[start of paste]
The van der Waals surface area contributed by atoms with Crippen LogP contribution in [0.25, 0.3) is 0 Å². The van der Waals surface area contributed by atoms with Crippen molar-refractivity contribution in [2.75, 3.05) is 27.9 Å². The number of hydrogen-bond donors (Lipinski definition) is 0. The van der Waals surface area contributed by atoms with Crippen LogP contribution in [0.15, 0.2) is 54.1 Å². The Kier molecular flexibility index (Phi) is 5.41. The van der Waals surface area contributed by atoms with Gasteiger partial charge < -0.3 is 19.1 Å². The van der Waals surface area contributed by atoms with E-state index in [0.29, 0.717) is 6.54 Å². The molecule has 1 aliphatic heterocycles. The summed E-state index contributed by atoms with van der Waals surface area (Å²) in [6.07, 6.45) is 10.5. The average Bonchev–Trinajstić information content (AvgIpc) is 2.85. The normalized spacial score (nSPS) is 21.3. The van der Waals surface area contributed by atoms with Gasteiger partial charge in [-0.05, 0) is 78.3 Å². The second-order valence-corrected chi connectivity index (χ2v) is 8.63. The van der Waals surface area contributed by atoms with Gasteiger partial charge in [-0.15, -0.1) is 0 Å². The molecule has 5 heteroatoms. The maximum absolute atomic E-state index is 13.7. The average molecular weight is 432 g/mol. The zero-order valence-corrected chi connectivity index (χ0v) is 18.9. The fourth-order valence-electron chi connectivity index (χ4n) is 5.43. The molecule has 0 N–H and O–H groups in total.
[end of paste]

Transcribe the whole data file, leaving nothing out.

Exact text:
The van der Waals surface area contributed by atoms with Crippen LogP contribution in [0.25, 0.3) is 0 Å². The van der Waals surface area contributed by atoms with Crippen molar-refractivity contribution in [2.75, 3.05) is 27.9 Å². The number of hydrogen-bond donors (Lipinski definition) is 0. The van der Waals surface area contributed by atoms with Crippen LogP contribution in [0.15, 0.2) is 54.1 Å². The Kier molecular flexibility index (Phi) is 5.41. The van der Waals surface area contributed by atoms with Gasteiger partial charge < -0.3 is 19.1 Å². The van der Waals surface area contributed by atoms with E-state index in [0.29, 0.717) is 6.54 Å². The molecule has 1 aliphatic heterocycles. The summed E-state index contributed by atoms with van der Waals surface area (Å²) in [6.07, 6.45) is 10.5. The average Bonchev–Trinajstić information content (AvgIpc) is 2.85. The normalized spacial score (nSPS) is 21.3. The van der Waals surface area contributed by atoms with Gasteiger partial charge in [-0.05, 0) is 78.3 Å². The second-order valence-corrected chi connectivity index (χ2v) is 8.63. The van der Waals surface area contributed by atoms with Gasteiger partial charge in [-0.15, -0.1) is 0 Å². The molecule has 5 heteroatoms. The maximum absolute atomic E-state index is 13.7. The average molecular weight is 432 g/mol. The zero-order valence-corrected chi connectivity index (χ0v) is 18.9. The fourth-order valence-electron chi connectivity index (χ4n) is 5.43. The molecule has 0 N–H and O–H groups in total.